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The Expert’s Voice - Into The Sommelier World At COYA Paris


In conversation with Anastasia Zamaraeva, Head Sommelier At COYA Paris.

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Anastasia Zamaraeva, born in Saint-Petersburg, Russia started her career as an accountant in a bank. After 2 years, she realized that she is not meant for an office job. That is when she decided to start traveling. And that changed her life completely! Read Anastasia’s Sommelier journey in her own words as she gets candid with the Paris Wine Cup in this exclusive interview.

Tell us about yourself.

My name is Anastasia Zamaraeva. I’m 30 years old and I’m a Sommelier.

I was born in Saint-Petersburg, Russia and by first education, I am an accountant. After spending 2 years in a bank, I understood that an office job is not my cup of tea so I decided to change my life and start to travel. It was quite a big step for me to quit my “prestigious” job and go to the US with a summer student program but I never regretted it. I’m coming from a modest family and I had to find a job to finance my traveling so I started to work in a restaurant as a waitress. What a change! And how comfortable I felt myself there, what amazing people I’ve met who with time become my dear friends. I fell in love with the restaurant industry directly and this love is still strong.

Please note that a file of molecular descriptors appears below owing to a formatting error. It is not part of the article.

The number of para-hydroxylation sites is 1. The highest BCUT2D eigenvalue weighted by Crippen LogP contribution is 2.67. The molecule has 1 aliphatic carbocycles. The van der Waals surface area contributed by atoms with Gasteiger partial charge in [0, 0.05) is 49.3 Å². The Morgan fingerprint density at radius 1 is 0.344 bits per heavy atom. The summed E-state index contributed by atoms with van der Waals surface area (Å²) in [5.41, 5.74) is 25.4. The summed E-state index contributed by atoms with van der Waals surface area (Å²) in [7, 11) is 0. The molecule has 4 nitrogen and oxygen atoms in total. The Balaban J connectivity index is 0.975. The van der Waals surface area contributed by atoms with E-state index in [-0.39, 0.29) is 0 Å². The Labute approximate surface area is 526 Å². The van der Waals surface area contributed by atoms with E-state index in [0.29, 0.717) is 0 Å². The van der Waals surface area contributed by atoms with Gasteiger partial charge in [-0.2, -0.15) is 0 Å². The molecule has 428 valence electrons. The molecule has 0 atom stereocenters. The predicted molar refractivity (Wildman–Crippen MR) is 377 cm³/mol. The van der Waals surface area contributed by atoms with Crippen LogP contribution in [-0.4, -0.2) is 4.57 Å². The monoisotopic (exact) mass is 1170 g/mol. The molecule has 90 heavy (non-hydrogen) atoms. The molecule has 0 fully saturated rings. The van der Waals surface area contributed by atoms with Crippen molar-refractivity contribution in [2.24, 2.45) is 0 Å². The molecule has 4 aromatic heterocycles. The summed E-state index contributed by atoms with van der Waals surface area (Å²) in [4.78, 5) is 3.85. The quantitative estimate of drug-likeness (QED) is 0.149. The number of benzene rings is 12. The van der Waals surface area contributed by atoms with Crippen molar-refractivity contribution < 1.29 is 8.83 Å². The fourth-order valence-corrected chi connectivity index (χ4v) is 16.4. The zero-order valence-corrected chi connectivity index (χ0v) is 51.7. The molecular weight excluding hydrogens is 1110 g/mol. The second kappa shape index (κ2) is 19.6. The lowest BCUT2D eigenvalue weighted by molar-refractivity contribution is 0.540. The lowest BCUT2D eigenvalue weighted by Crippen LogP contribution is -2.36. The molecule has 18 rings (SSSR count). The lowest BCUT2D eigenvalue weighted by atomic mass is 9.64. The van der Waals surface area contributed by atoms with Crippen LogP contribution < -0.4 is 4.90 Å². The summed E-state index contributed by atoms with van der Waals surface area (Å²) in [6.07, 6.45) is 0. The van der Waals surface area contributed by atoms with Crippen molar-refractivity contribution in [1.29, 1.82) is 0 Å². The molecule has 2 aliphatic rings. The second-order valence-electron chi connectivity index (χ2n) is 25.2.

Developing and growing in my field made me interested in wine. Soon it became a real passion. So I left the restaurant for a while to do my sommelier school and to work in a wine shop. The world of wine pushed the boundaries of mine till their limits! I was learning like crazy the 1855 Bordeaux classification, peculiarities of the production of port and sherry, and unpronounceable Austrian wine regions. After my graduation, I decided to unite my two passions-wine and traveling and started to look for work abroad. After 2 months of silence, though I’ve been sending my CVs every day all around the world, I had an answer from Dubai. Two Skype interviews, one month to prepare the paperwork and I am in UAE. To understand the size of my luck I have to say that I’ve been accepted at the position of Junior Sommelier at La Petite Maison. This restaurant is the epitome of service and hospitality! The three years I spent there was the best schooling for me. I learned a lot and evolved rapidly. The most impressive was to see how people are buying and drinking wines which I have only read about before. I still remember how my hands were shaking when I served my first bottle of Chateau Margaux :)